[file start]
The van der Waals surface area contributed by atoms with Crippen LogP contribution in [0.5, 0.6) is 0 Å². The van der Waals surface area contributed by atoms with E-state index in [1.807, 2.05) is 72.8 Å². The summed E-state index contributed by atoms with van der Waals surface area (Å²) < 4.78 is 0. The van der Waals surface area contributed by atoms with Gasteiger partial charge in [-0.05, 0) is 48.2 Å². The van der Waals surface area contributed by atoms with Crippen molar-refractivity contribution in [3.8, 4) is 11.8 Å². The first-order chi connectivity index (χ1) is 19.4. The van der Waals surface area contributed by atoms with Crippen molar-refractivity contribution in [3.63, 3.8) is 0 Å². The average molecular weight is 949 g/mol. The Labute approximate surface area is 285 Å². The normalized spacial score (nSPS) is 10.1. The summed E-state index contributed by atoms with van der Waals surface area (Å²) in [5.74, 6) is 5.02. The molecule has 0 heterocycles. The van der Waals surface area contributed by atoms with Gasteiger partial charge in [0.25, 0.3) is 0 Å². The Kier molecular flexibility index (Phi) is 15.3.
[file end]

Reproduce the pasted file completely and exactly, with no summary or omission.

The van der Waals surface area contributed by atoms with Crippen LogP contribution in [0.5, 0.6) is 0 Å². The van der Waals surface area contributed by atoms with E-state index in [1.807, 2.05) is 72.8 Å². The summed E-state index contributed by atoms with van der Waals surface area (Å²) < 4.78 is 0. The van der Waals surface area contributed by atoms with Gasteiger partial charge in [-0.05, 0) is 48.2 Å². The van der Waals surface area contributed by atoms with Crippen molar-refractivity contribution in [3.8, 4) is 11.8 Å². The first-order chi connectivity index (χ1) is 19.4. The van der Waals surface area contributed by atoms with Crippen molar-refractivity contribution in [3.63, 3.8) is 0 Å². The average molecular weight is 949 g/mol. The Labute approximate surface area is 285 Å². The normalized spacial score (nSPS) is 10.1. The summed E-state index contributed by atoms with van der Waals surface area (Å²) in [5.74, 6) is 5.02. The molecule has 0 heterocycles. The van der Waals surface area contributed by atoms with Gasteiger partial charge in [0.25, 0.3) is 0 Å². The Kier molecular flexibility index (Phi) is 15.3.